Last month the Cabinet unwisely approved the extension of Sugar leases on environmentally critical Everglades wetlands. Yesterday, several environmental groups filed suit to stop the leases from being implemented. The giveaway of land by the Florida Cabinet is the latest political payoff to big sugar who has spent tens of millions on political campaigns and elected officials in both parties over the past two decades. This comes at a time when as contributor Elroy John pointed out in a guest column last week, little progress has been made on restoring the historic hydrology of the Everglades ecosystem.
Rick Scott and the current cabinet has compromised the previous good work of many Republicans on issues related to the Everglades. The lawyers and lobbyists from southeast Florida who worked hard to promote, protect and preserve the Everglades in the 1990s and 2000s were disproportionately Republicans. (While those interested in preserving the Everglades from outside southern Florida were disproportionately Democrats) While many Republicans, including Jeb Bush remained bad on the environment, Governor Charlie Crist was excellent on Everglades related issues and he could draw his lineage from Republicans who as conservationists put protection of our natural resources over campaign cash and polluters.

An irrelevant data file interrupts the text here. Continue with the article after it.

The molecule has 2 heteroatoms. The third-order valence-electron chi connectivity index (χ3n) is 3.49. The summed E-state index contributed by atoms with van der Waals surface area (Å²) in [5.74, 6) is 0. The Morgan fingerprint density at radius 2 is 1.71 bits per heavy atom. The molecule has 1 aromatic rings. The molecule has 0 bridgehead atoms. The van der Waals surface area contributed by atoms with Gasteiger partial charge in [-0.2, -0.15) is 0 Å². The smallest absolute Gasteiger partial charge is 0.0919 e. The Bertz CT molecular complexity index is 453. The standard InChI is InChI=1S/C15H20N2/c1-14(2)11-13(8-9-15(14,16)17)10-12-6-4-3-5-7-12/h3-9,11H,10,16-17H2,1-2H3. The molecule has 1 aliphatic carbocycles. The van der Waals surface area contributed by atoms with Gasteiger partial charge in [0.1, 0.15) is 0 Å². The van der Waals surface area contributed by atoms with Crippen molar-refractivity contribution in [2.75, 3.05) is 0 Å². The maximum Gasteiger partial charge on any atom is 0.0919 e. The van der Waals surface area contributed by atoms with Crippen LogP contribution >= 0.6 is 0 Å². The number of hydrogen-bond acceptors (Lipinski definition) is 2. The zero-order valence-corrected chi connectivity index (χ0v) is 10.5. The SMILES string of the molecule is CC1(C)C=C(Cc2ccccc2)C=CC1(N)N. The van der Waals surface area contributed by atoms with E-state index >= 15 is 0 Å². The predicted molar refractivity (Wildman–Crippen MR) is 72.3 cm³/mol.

On the Democratic side, former Chairman Rod Smith has brought Florida’s Democrats in close alliance with Big Sugar over the past two years. But even before that, many Democrats were addicted to sugar money. In the past some Democrats have told me that sugar money is essential to funding the party and legislative candidates because the Republicans have all the other corporate money locked up. Democratic candidates, party executive committees, local Democratic clubs and partisan functions have all been recipients of sugar’s generous contributions in recent years. That’s why support for lawsuits like this are difficult to discuss at Democratic Party functions. It seems everyone, particularly in southeast Florida has some ties or fear of sugar.
Nobody believes sugar should be prohibited to playing politically. But when the influence of one industry trumps the greater good as it has for years, Democrats have to think twice about whether this money is worth taking. It is disappointing to see so many progressives not understand the importance of protecting the Everglades and restoring Florida’s ecosystem to something bordering on sustainable- something it is not right now. This lawsuit should be supported and promoted by progressive activists even if the party seeks to avoid any discussion of the issue.